UK Government’s new post-Brexit tariff regime will see winners and losers

Posted By Tony Sanchez / May 20, 2020 / Cargo News / 0 Comments

May 20, 2020

The UK government’s new post-Brexit tariff regime will result in both winners and losers. The new regime is set to replace the European Union’s Common External Tariff from the end of the Brexit Transition Period on December 31, 2020. The UK’s commitment to the ongoing Brexit process and ending the UK’s transition from EU membership by the end of 2020, throws up a challenges for business who will face a number of changes in how they do business on January 1, 2021.

The new MFN (most-favoured-nation) tariff regime, the UK Global Tariff (UKGT), is set in pound sterling and maintains levies on products in the UK’s agriculture, automotive and fishing industries but eliminates tariffs on wide range of products. The UKGT has been designed to “reduce cost pressures and increase choice for consumers and back UK industries to compete on the global stage”. Currently the UKGT removes tariffs on 60% of imports entering the UK – around £30 billion worth of trade. In addition to expanding tariff free trade, the UKGT streamlines nearly 6,000 tariff lines and removes all tariffs below 2%.

The UK’s food and beverage industry will see tariffs lifted for cooking products such as baking powder, yeast and cocoa powder, and will benefit from the government’s decision to scrap the EU’s “Meursing table”, which had imposed complex tariff variations on over 13,000 food products including biscuits, pizzas, confectionery and spreads.

For those in manufacturing, the UKGT also cuts tariffs on products the Government asserts to support the drive towards energy efficiency and a sustainable economy. Hundreds of products such as thermostats, vacuum flasks and LED lamps will be tariff free from 1 January 2021.

The UKGT also makes some specific provision for the life sciences sector. Pharmaceuticals and most medical devices (including ventilators) have been made tariff free.  Some medical products are set to maintain a tariff under the UKGT although there will be a suspension of tariffs on personal protective equipment used to fight COVID-19.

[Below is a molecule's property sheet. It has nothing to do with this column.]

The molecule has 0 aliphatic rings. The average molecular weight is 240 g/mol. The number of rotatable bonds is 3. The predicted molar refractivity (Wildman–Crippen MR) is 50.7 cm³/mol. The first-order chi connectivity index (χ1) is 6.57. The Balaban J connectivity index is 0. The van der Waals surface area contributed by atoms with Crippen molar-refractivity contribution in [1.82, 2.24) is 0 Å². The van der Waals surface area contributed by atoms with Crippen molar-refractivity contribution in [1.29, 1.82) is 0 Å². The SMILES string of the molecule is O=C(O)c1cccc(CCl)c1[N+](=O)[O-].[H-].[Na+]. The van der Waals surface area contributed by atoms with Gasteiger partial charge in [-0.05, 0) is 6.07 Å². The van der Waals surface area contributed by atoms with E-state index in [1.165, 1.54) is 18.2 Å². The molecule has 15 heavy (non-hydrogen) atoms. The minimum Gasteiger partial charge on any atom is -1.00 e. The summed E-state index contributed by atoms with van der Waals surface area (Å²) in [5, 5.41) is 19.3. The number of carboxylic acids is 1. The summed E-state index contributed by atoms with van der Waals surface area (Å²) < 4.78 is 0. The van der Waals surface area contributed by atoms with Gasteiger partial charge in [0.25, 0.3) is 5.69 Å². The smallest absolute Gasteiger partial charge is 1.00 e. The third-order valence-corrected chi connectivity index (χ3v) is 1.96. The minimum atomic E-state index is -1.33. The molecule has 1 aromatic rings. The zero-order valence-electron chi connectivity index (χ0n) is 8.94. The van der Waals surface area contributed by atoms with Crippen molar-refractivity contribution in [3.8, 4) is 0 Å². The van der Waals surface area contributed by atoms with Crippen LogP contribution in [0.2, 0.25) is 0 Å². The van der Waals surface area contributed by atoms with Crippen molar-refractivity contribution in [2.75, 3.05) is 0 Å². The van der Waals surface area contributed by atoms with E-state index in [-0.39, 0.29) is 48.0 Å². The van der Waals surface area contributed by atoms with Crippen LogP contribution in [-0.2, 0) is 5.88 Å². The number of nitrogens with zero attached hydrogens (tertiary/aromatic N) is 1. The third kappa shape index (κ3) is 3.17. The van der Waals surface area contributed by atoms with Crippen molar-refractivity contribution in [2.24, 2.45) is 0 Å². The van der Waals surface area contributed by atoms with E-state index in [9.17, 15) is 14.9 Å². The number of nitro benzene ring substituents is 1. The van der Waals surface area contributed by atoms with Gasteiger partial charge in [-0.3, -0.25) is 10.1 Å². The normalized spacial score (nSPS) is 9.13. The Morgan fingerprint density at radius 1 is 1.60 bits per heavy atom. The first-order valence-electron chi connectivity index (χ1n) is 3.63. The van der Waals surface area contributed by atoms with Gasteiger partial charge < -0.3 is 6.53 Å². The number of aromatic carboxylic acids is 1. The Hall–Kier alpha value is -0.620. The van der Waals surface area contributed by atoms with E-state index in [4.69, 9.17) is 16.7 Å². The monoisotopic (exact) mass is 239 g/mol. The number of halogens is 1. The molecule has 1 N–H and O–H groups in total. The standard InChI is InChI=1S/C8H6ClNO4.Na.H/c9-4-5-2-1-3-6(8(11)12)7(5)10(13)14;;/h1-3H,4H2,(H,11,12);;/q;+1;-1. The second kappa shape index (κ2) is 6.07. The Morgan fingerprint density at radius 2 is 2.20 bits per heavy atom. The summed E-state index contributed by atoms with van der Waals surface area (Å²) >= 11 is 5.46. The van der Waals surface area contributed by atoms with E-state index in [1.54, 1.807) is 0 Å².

Products which have not been made tariff free by the UKGT may be covered by the new tariff-rate quota. This allows a limited amount of a product to be imported at a zero or lower tariff rate.  Some tariff-rate quotas are only applicable to products imported from a specified country and the limit may be expressed in units of weight, volume, quantity or value. The government will publish further advice on tariff-rate quotas later in 2020.

Whilst tariffs on trade with the EU and the rest of the world is only one of many Brexit-related issues for businesses to understand, the UKGT is a clear departure from the current EU tariff system and will be an important building block in the UK’s post-EU trading environment.

Commenting on the new regime, Andrew Hood, Partner, Regulatory and Trade at European law firm Fieldfisher said: “The simplification of tariffs is always welcome but the change in the tariff levels will see both winners and losers across the UK.

“Obtaining a comprehensive free trade agreement with the EU before the transition period remains the preference of nearly all businesses we speak to – ensuring no tariffs and no increased administration when continuing to trade with the EU.

“All manufacturing businesses in the UK and those that trade in goods with the UK will need to understand rapidly how this affects their long-term cost base and commercial contracts in the event these new tariffs (and the upcoming tariff quotas) come into effect on 1 January 2020.”

Source: (Air Cargo Week)

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